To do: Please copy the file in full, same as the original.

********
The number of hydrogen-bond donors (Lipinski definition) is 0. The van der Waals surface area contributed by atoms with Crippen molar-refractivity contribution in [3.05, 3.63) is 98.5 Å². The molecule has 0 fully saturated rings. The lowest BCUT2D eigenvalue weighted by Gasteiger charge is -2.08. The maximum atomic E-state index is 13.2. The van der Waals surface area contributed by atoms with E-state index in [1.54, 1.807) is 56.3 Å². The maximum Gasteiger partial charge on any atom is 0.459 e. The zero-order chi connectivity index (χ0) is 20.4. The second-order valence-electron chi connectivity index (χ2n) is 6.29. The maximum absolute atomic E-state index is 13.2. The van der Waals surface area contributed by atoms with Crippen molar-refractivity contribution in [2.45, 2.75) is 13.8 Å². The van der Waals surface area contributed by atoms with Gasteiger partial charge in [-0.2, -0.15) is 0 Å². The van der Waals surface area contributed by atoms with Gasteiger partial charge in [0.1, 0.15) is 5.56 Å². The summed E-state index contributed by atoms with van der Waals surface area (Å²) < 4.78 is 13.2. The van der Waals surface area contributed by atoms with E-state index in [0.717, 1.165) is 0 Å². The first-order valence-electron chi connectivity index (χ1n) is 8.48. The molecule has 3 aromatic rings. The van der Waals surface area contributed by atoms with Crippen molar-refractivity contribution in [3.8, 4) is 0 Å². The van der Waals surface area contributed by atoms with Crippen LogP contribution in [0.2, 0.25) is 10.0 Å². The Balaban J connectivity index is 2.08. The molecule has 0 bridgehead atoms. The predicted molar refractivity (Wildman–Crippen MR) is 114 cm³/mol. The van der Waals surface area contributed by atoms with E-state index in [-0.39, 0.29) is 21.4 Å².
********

The number of hydrogen-bond donors (Lipinski definition) is 0. The van der Waals surface area contributed by atoms with Crippen molar-refractivity contribution in [3.05, 3.63) is 98.5 Å². The molecule has 0 fully saturated rings. The lowest BCUT2D eigenvalue weighted by Gasteiger charge is -2.08. The maximum atomic E-state index is 13.2. The van der Waals surface area contributed by atoms with E-state index in [1.54, 1.807) is 56.3 Å². The maximum Gasteiger partial charge on any atom is 0.459 e. The zero-order chi connectivity index (χ0) is 20.4. The second-order valence-electron chi connectivity index (χ2n) is 6.29. The maximum absolute atomic E-state index is 13.2. The van der Waals surface area contributed by atoms with Crippen molar-refractivity contribution in [2.45, 2.75) is 13.8 Å². The van der Waals surface area contributed by atoms with Gasteiger partial charge in [-0.2, -0.15) is 0 Å². The van der Waals surface area contributed by atoms with Gasteiger partial charge in [0.1, 0.15) is 5.56 Å². The summed E-state index contributed by atoms with van der Waals surface area (Å²) < 4.78 is 13.2. The van der Waals surface area contributed by atoms with E-state index in [0.717, 1.165) is 0 Å². The first-order valence-electron chi connectivity index (χ1n) is 8.48. The molecule has 3 aromatic rings. The van der Waals surface area contributed by atoms with Crippen molar-refractivity contribution in [3.8, 4) is 0 Å². The van der Waals surface area contributed by atoms with Crippen LogP contribution in [0.2, 0.25) is 10.0 Å². The Balaban J connectivity index is 2.08. The molecule has 0 bridgehead atoms. The predicted molar refractivity (Wildman–Crippen MR) is 114 cm³/mol. The van der Waals surface area contributed by atoms with E-state index in [-0.39, 0.29) is 21.4 Å².